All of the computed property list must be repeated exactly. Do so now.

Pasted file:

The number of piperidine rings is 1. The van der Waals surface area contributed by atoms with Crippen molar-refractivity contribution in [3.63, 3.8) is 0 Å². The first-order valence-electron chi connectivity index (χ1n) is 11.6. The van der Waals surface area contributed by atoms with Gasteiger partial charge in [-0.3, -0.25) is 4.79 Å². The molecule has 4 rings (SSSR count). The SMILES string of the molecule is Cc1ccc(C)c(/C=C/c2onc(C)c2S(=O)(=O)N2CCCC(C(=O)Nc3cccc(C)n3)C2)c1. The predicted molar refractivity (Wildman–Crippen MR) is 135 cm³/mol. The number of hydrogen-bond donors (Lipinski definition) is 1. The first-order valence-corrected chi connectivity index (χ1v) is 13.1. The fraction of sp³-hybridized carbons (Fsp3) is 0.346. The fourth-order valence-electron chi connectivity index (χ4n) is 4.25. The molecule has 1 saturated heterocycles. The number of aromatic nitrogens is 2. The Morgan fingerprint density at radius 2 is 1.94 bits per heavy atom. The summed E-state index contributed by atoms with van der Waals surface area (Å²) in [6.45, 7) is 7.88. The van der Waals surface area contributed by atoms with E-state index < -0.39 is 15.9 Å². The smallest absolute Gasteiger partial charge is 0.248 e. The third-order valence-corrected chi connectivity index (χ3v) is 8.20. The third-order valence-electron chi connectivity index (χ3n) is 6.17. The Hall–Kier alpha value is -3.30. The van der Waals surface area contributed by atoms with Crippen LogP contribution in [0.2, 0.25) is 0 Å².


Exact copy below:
The number of piperidine rings is 1. The van der Waals surface area contributed by atoms with Crippen molar-refractivity contribution in [3.63, 3.8) is 0 Å². The first-order valence-electron chi connectivity index (χ1n) is 11.6. The van der Waals surface area contributed by atoms with Gasteiger partial charge in [-0.3, -0.25) is 4.79 Å². The molecule has 4 rings (SSSR count). The SMILES string of the molecule is Cc1ccc(C)c(/C=C/c2onc(C)c2S(=O)(=O)N2CCCC(C(=O)Nc3cccc(C)n3)C2)c1. The predicted molar refractivity (Wildman–Crippen MR) is 135 cm³/mol. The number of hydrogen-bond donors (Lipinski definition) is 1. The first-order valence-corrected chi connectivity index (χ1v) is 13.1. The fraction of sp³-hybridized carbons (Fsp3) is 0.346. The fourth-order valence-electron chi connectivity index (χ4n) is 4.25. The molecule has 1 saturated heterocycles. The number of aromatic nitrogens is 2. The Morgan fingerprint density at radius 2 is 1.94 bits per heavy atom. The summed E-state index contributed by atoms with van der Waals surface area (Å²) in [6.45, 7) is 7.88. The van der Waals surface area contributed by atoms with E-state index < -0.39 is 15.9 Å². The smallest absolute Gasteiger partial charge is 0.248 e. The third-order valence-corrected chi connectivity index (χ3v) is 8.20. The third-order valence-electron chi connectivity index (χ3n) is 6.17. The Hall–Kier alpha value is -3.30. The van der Waals surface area contributed by atoms with Crippen LogP contribution in [0.2, 0.25) is 0 Å².